2. Cross-lingual broad (narrow) equivalence relations. These would establish a relation between concepts with different levels of granularity. This usually happens when one culture understands a concept or phenomenon with a higher granularity than the other, i.e., one culture has two or more concepts (and in its turn, terms for naming them) to describe the same phenomenon. Example: river in English – rivière and fleuve in French; Tötung in German – asesinato and homicidio in Spanish. Here again, suggestions for better examples are welcome. In the case no equivalent exists, we could still provide a term or description, using for this a mixed scenario, i.e., providing some labels or lexical entries for the concept we do not find an equivalent term in the other ontology, as in the multilingual labeling approach. For this, we consider two options:
  3. Literal translation relations. These are translations of terms that describe concepts that do not exist in the target language, and for which a literal or “word for word translation” is provided so that the concept is understood by the target language. Example: École normal in French– (French) Normal School in English; Presidente del Gobierno in Spanish – President of the Government in English.
  4. Descriptive translation relations. These are translations of terms that describe concepts that do not exist in the target language, and for which a description or definition (and not a term) is provided in the target language. Example: Panetone in Italian – bizcocho italiano que se consume en Nochevieja in Spanish. In this case, we could also opt for repeating the Italian Word plus the gloss.

Classification of relationships

As proposed by Lupe + Elena

  1. Synomyms or terminological units that totally correspond to the same concept:
    • graphical and orthographical variants (localization and localisation);
    • inflectional variants (cat and cats);
    • morphosyntactic variants (nitrogen fixation and fixation of nitrogen).
  2. Partial synonyms or terminological units that highlight different aspects of the same concept:
    • stylistic or connotative variants (man and bloke)
    • diachronic variants (tuberculosis and phthisis)
    • dialectal variants (gasoline vs. petrol)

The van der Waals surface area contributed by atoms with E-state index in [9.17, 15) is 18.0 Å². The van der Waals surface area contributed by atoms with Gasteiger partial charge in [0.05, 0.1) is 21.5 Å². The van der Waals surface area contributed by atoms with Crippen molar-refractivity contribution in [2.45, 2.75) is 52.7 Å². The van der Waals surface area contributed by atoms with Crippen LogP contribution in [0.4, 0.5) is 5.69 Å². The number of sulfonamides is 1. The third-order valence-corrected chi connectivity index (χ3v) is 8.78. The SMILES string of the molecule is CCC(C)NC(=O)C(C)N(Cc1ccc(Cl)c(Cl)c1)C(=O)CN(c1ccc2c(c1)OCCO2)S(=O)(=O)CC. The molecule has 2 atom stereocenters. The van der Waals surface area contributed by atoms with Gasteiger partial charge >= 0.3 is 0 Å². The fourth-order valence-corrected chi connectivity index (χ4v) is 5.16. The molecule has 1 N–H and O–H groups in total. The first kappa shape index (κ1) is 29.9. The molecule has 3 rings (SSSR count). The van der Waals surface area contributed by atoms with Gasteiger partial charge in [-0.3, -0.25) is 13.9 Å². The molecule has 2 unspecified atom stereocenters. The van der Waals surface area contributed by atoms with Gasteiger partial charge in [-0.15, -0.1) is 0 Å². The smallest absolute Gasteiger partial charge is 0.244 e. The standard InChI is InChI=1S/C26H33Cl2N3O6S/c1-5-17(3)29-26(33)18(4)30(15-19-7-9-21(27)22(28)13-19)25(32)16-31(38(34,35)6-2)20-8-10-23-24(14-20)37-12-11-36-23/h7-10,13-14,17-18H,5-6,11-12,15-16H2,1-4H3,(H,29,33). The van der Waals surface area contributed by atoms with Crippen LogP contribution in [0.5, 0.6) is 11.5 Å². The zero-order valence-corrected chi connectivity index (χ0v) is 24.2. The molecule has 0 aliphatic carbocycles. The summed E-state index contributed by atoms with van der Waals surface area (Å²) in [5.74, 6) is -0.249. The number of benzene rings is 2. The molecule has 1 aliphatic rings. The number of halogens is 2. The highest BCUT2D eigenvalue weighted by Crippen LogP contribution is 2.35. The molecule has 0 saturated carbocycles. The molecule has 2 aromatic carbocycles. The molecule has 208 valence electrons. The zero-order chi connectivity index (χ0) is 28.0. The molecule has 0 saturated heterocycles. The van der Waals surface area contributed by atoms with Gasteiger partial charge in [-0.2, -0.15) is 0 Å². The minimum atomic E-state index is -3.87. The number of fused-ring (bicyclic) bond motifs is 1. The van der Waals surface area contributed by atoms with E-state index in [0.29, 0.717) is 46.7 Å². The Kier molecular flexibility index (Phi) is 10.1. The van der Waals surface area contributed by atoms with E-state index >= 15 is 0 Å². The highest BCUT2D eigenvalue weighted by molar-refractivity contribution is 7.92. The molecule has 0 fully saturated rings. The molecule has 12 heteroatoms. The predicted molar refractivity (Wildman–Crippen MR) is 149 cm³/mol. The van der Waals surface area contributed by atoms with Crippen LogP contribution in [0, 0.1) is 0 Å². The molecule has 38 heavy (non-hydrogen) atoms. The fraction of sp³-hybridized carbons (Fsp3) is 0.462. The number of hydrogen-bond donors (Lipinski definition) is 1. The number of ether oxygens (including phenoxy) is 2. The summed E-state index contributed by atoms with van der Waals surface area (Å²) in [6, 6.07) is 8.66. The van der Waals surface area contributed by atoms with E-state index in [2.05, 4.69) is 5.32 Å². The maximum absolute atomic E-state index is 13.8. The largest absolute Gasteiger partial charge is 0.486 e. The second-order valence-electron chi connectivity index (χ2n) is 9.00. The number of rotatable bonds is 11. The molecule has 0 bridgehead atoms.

• pragmatic or register variants (headache and cephalalgia; swine flu and pig flu and H1N1 and Mexic pandemic flu)
    • explicative variants (immigration law and law for regulating and controlling immigration)

As proposed by John

  1. Lexical variants
    1. Orthographic variants
      • Historical Orthographic variants. e.g., different scripts such as for Azeri (http://en.wikipedia.org/wiki/Azerbaijani_alphabet)
      • Geo-orthographic variants. e.g., "localize" vs. "localise"
      • Semantic-orthographics variants. e.g., "取る" (toru - "to take (remove from a location)") vs "撮る" (toru - "to take (a photo)")
    2. Single lexeme morphological variation
      • Pluralization
      • Verb form inflection
      • Comparatives and superlatives
    3. Multi-lexeme variation
      • Compounds, e.g., "wirtschaftliche Wissenschaft" vs. "Wirtschaftswissenschaft"; "ecological tourism" -> "eco-tourism"
      • Rephrasing: e.g., "cancer of the mouth" vs. "mouth cancer"
      • Affixial Derivation (e.g., Nominalization): e.g., "lexicon", "lexical", "lexicalize"; "happy" -> "happiness"
      • Pleonasm: "tuna" vs "tuna fish"
      • Abbreviation: e.g., AIDS..... Philipp> Any variation has some (sight) pragmatic implication, abbreviation for me is morphosyntactic as the motivation is brevity rather than connotation.
  2. Terminological variants
    1. Pragmatic Variants
      • stylistic or connotative variants (man and bloke)
      • diachronic variants (tuberculosis and phthisis)
      • dialectal variants (gasoline vs. petrol)
      • pragmatic or register variants (headache and cephalalgia; swine flu and pig flu and H1N1 and Mexic pandemic flu)
    2. Circumlocutive variants
      • explicative variants (immigration law and law for regulating and controlling immigration)
  3. Semantic variants
    1. Non-synonymous variants
      • Modification: "MRSA", vs "hospital-acquired MRSA"
      • Hypernym/Hyponymy/Antonymy
      • Cross-lingual narrowing/broadening: "river" vs "rivière/fleuve"

Case for merging properties and relations requirement

The reasoning is that it seems that the definition of relations relies heavily on the definition of properties. i.e., to model geographical variants, register variants or diachronic variants, we need to be able to state the geographical, register or diachronic properties of the two variants. As such we can think of variation in terms of the properties that vary and those that do not. Put more clearly, variants are entries that are similar (have the same property values) except for some property, e.g., translation is variation in language, pluralization is variation in number, etc.